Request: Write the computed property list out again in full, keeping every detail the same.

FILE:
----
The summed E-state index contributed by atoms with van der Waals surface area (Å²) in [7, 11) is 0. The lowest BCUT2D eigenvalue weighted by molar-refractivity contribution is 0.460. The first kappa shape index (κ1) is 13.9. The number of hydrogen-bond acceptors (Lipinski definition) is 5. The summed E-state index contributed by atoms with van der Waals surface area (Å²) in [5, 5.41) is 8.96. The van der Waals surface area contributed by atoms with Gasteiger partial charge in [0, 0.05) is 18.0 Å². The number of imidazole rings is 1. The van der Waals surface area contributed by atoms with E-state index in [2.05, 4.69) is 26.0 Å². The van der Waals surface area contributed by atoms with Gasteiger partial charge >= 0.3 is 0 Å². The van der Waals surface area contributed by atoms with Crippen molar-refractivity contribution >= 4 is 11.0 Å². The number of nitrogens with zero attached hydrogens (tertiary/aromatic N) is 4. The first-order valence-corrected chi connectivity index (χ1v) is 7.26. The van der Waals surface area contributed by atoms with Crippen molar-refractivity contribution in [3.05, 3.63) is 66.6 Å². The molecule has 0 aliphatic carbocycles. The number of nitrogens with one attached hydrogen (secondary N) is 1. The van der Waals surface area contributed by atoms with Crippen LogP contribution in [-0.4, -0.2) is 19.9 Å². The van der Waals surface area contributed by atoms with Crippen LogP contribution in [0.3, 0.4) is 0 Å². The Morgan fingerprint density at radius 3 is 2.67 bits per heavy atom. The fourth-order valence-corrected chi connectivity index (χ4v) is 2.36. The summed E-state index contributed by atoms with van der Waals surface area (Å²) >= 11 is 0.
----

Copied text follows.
The summed E-state index contributed by atoms with van der Waals surface area (Å²) in [7, 11) is 0. The lowest BCUT2D eigenvalue weighted by molar-refractivity contribution is 0.460. The first kappa shape index (κ1) is 13.9. The number of hydrogen-bond acceptors (Lipinski definition) is 5. The summed E-state index contributed by atoms with van der Waals surface area (Å²) in [5, 5.41) is 8.96. The van der Waals surface area contributed by atoms with Gasteiger partial charge in [0, 0.05) is 18.0 Å². The number of imidazole rings is 1. The van der Waals surface area contributed by atoms with E-state index in [2.05, 4.69) is 26.0 Å². The van der Waals surface area contributed by atoms with Gasteiger partial charge >= 0.3 is 0 Å². The van der Waals surface area contributed by atoms with Crippen molar-refractivity contribution >= 4 is 11.0 Å². The number of nitrogens with zero attached hydrogens (tertiary/aromatic N) is 4. The first-order valence-corrected chi connectivity index (χ1v) is 7.26. The van der Waals surface area contributed by atoms with Crippen molar-refractivity contribution in [3.05, 3.63) is 66.6 Å². The molecule has 0 aliphatic carbocycles. The number of nitrogens with one attached hydrogen (secondary N) is 1. The van der Waals surface area contributed by atoms with Crippen LogP contribution in [-0.4, -0.2) is 19.9 Å². The van der Waals surface area contributed by atoms with Crippen LogP contribution in [0.3, 0.4) is 0 Å². The Morgan fingerprint density at radius 3 is 2.67 bits per heavy atom. The fourth-order valence-corrected chi connectivity index (χ4v) is 2.36. The summed E-state index contributed by atoms with van der Waals surface area (Å²) >= 11 is 0.